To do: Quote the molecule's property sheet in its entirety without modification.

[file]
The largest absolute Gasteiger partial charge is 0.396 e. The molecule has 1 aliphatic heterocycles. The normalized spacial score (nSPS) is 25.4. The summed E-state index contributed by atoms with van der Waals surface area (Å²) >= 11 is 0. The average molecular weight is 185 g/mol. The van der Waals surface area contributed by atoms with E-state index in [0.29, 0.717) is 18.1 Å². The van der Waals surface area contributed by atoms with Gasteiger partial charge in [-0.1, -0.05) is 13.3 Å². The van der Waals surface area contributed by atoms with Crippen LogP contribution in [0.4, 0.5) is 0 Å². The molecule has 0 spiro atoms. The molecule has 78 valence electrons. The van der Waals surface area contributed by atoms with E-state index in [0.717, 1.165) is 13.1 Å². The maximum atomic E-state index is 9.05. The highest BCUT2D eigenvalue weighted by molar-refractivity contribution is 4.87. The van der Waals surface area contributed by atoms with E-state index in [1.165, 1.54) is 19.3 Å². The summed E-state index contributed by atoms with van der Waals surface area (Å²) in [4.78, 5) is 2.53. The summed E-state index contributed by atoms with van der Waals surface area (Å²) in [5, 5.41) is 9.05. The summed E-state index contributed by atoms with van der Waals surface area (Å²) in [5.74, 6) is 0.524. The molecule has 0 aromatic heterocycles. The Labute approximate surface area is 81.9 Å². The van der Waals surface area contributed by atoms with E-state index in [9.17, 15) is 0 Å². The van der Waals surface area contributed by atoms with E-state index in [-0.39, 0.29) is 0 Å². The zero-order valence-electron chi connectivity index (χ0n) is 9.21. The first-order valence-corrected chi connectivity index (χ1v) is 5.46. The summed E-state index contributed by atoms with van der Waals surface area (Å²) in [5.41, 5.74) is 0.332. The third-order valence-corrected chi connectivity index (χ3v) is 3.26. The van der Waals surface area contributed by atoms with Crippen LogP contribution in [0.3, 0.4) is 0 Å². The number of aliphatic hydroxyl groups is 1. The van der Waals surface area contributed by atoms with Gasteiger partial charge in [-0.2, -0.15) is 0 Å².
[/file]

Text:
The largest absolute Gasteiger partial charge is 0.396 e. The molecule has 1 aliphatic heterocycles. The normalized spacial score (nSPS) is 25.4. The summed E-state index contributed by atoms with van der Waals surface area (Å²) >= 11 is 0. The average molecular weight is 185 g/mol. The van der Waals surface area contributed by atoms with E-state index in [0.29, 0.717) is 18.1 Å². The van der Waals surface area contributed by atoms with Gasteiger partial charge in [-0.1, -0.05) is 13.3 Å². The van der Waals surface area contributed by atoms with Crippen LogP contribution in [0.4, 0.5) is 0 Å². The molecule has 0 spiro atoms. The molecule has 78 valence electrons. The van der Waals surface area contributed by atoms with E-state index in [0.717, 1.165) is 13.1 Å². The maximum atomic E-state index is 9.05. The highest BCUT2D eigenvalue weighted by molar-refractivity contribution is 4.87. The van der Waals surface area contributed by atoms with E-state index in [1.165, 1.54) is 19.3 Å². The summed E-state index contributed by atoms with van der Waals surface area (Å²) in [4.78, 5) is 2.53. The summed E-state index contributed by atoms with van der Waals surface area (Å²) in [5, 5.41) is 9.05. The summed E-state index contributed by atoms with van der Waals surface area (Å²) in [5.74, 6) is 0.524. The molecule has 0 aromatic heterocycles. The Labute approximate surface area is 81.9 Å². The van der Waals surface area contributed by atoms with E-state index in [9.17, 15) is 0 Å². The van der Waals surface area contributed by atoms with E-state index in [-0.39, 0.29) is 0 Å². The zero-order valence-electron chi connectivity index (χ0n) is 9.21. The first-order valence-corrected chi connectivity index (χ1v) is 5.46. The summed E-state index contributed by atoms with van der Waals surface area (Å²) in [5.41, 5.74) is 0.332. The third-order valence-corrected chi connectivity index (χ3v) is 3.26. The van der Waals surface area contributed by atoms with Crippen LogP contribution in [0.3, 0.4) is 0 Å². The number of aliphatic hydroxyl groups is 1. The van der Waals surface area contributed by atoms with Gasteiger partial charge in [-0.2, -0.15) is 0 Å².